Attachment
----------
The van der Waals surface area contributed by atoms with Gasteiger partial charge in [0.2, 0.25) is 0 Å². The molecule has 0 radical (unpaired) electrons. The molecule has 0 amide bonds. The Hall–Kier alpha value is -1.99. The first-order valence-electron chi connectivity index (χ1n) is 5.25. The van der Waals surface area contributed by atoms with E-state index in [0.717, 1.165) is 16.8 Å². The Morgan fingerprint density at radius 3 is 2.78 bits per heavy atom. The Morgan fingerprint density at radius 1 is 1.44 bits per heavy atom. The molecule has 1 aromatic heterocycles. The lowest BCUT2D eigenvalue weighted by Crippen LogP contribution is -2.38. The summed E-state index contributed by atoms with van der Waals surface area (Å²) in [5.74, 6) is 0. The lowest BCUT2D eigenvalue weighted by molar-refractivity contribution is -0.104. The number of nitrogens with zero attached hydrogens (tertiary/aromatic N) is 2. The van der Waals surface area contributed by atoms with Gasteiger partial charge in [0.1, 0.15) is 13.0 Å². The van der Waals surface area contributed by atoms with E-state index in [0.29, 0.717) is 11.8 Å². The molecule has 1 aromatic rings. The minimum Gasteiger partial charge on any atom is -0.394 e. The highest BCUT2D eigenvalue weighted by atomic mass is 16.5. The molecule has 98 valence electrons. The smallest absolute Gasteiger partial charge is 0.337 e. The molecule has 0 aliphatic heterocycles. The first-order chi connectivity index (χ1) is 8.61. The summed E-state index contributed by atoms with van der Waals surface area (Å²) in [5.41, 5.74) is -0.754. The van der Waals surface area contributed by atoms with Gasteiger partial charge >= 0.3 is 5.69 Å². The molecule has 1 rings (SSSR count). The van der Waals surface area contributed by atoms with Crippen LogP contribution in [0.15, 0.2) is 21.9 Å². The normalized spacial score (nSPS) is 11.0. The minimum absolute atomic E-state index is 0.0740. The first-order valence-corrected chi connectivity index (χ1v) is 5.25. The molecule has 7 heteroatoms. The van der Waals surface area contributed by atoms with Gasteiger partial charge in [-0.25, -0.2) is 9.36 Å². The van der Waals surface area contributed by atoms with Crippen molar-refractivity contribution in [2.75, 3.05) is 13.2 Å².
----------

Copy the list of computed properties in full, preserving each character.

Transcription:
The van der Waals surface area contributed by atoms with Gasteiger partial charge in [0.2, 0.25) is 0 Å². The molecule has 0 radical (unpaired) electrons. The molecule has 0 amide bonds. The Hall–Kier alpha value is -1.99. The first-order valence-electron chi connectivity index (χ1n) is 5.25. The van der Waals surface area contributed by atoms with E-state index in [0.717, 1.165) is 16.8 Å². The Morgan fingerprint density at radius 3 is 2.78 bits per heavy atom. The Morgan fingerprint density at radius 1 is 1.44 bits per heavy atom. The molecule has 1 aromatic heterocycles. The lowest BCUT2D eigenvalue weighted by Crippen LogP contribution is -2.38. The summed E-state index contributed by atoms with van der Waals surface area (Å²) in [5.74, 6) is 0. The lowest BCUT2D eigenvalue weighted by molar-refractivity contribution is -0.104. The number of nitrogens with zero attached hydrogens (tertiary/aromatic N) is 2. The van der Waals surface area contributed by atoms with Gasteiger partial charge in [0.1, 0.15) is 13.0 Å². The van der Waals surface area contributed by atoms with E-state index in [0.29, 0.717) is 11.8 Å². The molecule has 1 aromatic rings. The minimum Gasteiger partial charge on any atom is -0.394 e. The highest BCUT2D eigenvalue weighted by atomic mass is 16.5. The molecule has 98 valence electrons. The smallest absolute Gasteiger partial charge is 0.337 e. The molecule has 0 aliphatic heterocycles. The first-order chi connectivity index (χ1) is 8.61. The summed E-state index contributed by atoms with van der Waals surface area (Å²) in [5.41, 5.74) is -0.754. The van der Waals surface area contributed by atoms with Gasteiger partial charge >= 0.3 is 5.69 Å². The molecule has 1 rings (SSSR count). The van der Waals surface area contributed by atoms with Crippen LogP contribution in [0.15, 0.2) is 21.9 Å². The normalized spacial score (nSPS) is 11.0. The minimum absolute atomic E-state index is 0.0740. The first-order valence-corrected chi connectivity index (χ1v) is 5.25. The molecule has 7 heteroatoms. The van der Waals surface area contributed by atoms with Gasteiger partial charge in [-0.25, -0.2) is 9.36 Å². The van der Waals surface area contributed by atoms with Crippen molar-refractivity contribution in [2.75, 3.05) is 13.2 Å².